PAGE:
AWARD-winning filmmaker Walid Salhab has captured the development of The Kelpies statues in a stunning timelapse video which will be presented as part of the Helix Project.
Walid, a lecturer at Queen Margaret University in Musselburgh, has produced a timelapse/stop motion film documenting the construction of The Kelpies. The new film features the 75-day construction of the two 30-metre high steel-plated sculptures of horses’ heads which now form a dramatic gateway to Helix Park.
Contracted by the Helix to produce the film, Walid is the only film-maker to have had access to the complete build phase of the momentous Kelpies structures – thereby visually documenting a period in Scotland’s history.
It is hoped that his unique portrayal of The Kelpies will capture the attention of a global audience putting Falkirk on the international tourist map.
Walid and his technical support partner, Bill Annua, spent months on the construction site using a unique combination of hand-held, slides, tracks and static cameras to capture the build. 1000 hours of filming and editing went into creating the final seven minute film.
‘A painstaking, complicated process’
Using a hyperlapse technique, Walid’s film features footage captured within a live construction site. Created from over 60 days of stop-motion filming the video uses over 12,000 individual photos, whittled down from a staggering 120,000.
Walid explained: “Shooting stop-motion/time-lapse photography involves taking actual photos to create the illusion of movement, rather than using film or video. It’s a painstaking, complicated process with a very low success rate, in that much of the footage is discarded.
“The Kelpies are built in a very unique way. There are no text books to refer to for shooting in this environment and we therefore had to develop and apply a totally new filming technique.”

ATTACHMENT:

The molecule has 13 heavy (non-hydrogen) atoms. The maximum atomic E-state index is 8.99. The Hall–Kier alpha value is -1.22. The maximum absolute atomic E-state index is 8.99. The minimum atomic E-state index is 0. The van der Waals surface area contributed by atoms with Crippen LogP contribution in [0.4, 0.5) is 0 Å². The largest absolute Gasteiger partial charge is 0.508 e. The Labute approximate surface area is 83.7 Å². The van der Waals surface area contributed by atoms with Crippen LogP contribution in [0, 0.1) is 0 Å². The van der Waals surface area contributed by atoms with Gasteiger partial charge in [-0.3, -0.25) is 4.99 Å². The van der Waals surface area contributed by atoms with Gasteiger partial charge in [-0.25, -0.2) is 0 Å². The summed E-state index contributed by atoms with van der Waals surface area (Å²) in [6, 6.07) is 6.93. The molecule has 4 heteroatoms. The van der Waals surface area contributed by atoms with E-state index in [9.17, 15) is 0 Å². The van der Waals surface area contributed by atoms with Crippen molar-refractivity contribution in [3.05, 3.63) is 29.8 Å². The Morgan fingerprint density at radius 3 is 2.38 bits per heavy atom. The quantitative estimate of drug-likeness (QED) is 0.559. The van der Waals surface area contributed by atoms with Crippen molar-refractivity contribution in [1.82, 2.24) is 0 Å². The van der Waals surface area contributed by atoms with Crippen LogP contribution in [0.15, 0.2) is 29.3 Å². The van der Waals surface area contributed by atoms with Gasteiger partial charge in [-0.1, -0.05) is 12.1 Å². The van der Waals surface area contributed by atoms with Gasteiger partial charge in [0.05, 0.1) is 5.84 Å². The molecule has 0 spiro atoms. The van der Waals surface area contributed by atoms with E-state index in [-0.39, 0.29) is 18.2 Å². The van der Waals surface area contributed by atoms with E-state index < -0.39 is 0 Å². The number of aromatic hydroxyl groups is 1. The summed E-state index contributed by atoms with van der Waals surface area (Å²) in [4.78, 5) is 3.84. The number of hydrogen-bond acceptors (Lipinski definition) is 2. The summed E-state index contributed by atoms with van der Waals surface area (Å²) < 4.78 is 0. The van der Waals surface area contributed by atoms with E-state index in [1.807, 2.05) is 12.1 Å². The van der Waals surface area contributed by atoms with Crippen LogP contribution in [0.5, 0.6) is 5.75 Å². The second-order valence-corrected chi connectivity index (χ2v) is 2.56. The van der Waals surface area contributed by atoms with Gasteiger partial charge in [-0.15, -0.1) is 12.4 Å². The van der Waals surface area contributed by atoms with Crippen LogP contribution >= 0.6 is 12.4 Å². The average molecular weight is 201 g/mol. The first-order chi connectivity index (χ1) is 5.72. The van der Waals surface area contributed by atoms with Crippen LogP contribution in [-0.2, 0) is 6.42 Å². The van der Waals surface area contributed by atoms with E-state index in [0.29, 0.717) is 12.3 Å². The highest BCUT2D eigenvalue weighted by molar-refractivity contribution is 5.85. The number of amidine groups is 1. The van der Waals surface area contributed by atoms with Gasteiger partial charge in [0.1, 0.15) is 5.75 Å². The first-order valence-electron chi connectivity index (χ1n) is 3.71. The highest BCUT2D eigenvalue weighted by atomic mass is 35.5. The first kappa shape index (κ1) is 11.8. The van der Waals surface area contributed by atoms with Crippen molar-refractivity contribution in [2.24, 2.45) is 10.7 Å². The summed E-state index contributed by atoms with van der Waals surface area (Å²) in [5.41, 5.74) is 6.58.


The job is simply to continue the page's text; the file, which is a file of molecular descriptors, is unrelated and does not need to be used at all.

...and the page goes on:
In a bid to describe the work gone into the project, Walid added: “One tiny clip - for example – the adding of the horse’s jaw – could take up to eight hours to film.”
While no special effects have been added, Walhid explained how complex the film set-up was: “We wanted the final result to be as genuine as possible to demonstrate the true reflective nature of the mental structures,” he said.
“95 per cent of the camera movement was achieved by re-positioning the camera on a tripod manually – inch by inch and foot by foot.”
He finished off by expressing his wish that the film might encourage visitors from across the globe to visit the sculpture: “I was privileged to have unlimited access to these magnificent monuments,” he enthused.
“I’ve spent many amazing hours during the daytime and in the dead of night trying to capture their changing qualities. Filming it has been the most difficult but most rewarding experience of my life.
“I hope that the film will now encourage other photographers, filmmakers and visitors from all over the world to experience the brilliance of the Kelpies.”
Construction work on The Kelpies began in June 2013. Each Kelpie weighs 300 tonnes and contains 3,000 metres of steel tubing and 17,000 component parts. They were put together using 3D modelling software.
Councillor Adrian Mahoney, Falkirk Council’s spokesperson for Culture, Leisure and Tourism, added: “The Kelpies have already attracted international attention and put the whole Helix project on the worldwide map. This terrific new film by Walid Salhab brings a dramatic new dimension to the project and will play an important role in promoting both The Kelpies and the Helix at home and abroad.”
• The Kelpies, completed last year, are a monument to horse powered heritage across Central Scotland. The impressive structures, designed by Scottish artist Andy Scott, form the public art centrepiece of the £25 million Helix Project between Falkirk and Grangemouth. They will open to the public on April 21st, after their official launch as part of the John Muir Festival on April 17th and 18th.